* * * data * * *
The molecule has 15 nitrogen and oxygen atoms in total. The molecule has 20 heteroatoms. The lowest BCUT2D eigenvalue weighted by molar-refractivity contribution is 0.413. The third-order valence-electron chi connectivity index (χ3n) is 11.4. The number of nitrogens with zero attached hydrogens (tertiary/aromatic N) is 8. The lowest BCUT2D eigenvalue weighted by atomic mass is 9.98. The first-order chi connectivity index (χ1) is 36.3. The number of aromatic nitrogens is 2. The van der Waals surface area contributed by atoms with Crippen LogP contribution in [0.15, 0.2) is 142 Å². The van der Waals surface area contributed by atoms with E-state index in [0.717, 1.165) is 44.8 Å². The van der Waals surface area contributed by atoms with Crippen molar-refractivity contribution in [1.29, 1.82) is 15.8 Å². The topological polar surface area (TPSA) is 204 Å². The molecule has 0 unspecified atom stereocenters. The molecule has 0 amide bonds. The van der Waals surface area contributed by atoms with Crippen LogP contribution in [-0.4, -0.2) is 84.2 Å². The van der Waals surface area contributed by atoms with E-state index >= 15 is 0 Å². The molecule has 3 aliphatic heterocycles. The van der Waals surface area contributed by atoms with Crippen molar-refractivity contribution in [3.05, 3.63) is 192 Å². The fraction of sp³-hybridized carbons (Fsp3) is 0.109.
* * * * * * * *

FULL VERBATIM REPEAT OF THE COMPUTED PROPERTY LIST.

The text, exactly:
The molecule has 15 nitrogen and oxygen atoms in total. The molecule has 20 heteroatoms. The lowest BCUT2D eigenvalue weighted by molar-refractivity contribution is 0.413. The third-order valence-electron chi connectivity index (χ3n) is 11.4. The number of nitrogens with zero attached hydrogens (tertiary/aromatic N) is 8. The lowest BCUT2D eigenvalue weighted by atomic mass is 9.98. The first-order chi connectivity index (χ1) is 36.3. The number of aromatic nitrogens is 2. The van der Waals surface area contributed by atoms with Crippen LogP contribution in [0.15, 0.2) is 142 Å². The van der Waals surface area contributed by atoms with E-state index in [0.717, 1.165) is 44.8 Å². The van der Waals surface area contributed by atoms with Crippen molar-refractivity contribution in [1.29, 1.82) is 15.8 Å². The topological polar surface area (TPSA) is 204 Å². The molecule has 0 unspecified atom stereocenters. The molecule has 0 amide bonds. The van der Waals surface area contributed by atoms with Crippen LogP contribution in [-0.4, -0.2) is 84.2 Å². The van der Waals surface area contributed by atoms with E-state index >= 15 is 0 Å². The molecule has 3 aliphatic heterocycles. The van der Waals surface area contributed by atoms with Crippen molar-refractivity contribution in [3.05, 3.63) is 192 Å². The fraction of sp³-hybridized carbons (Fsp3) is 0.109.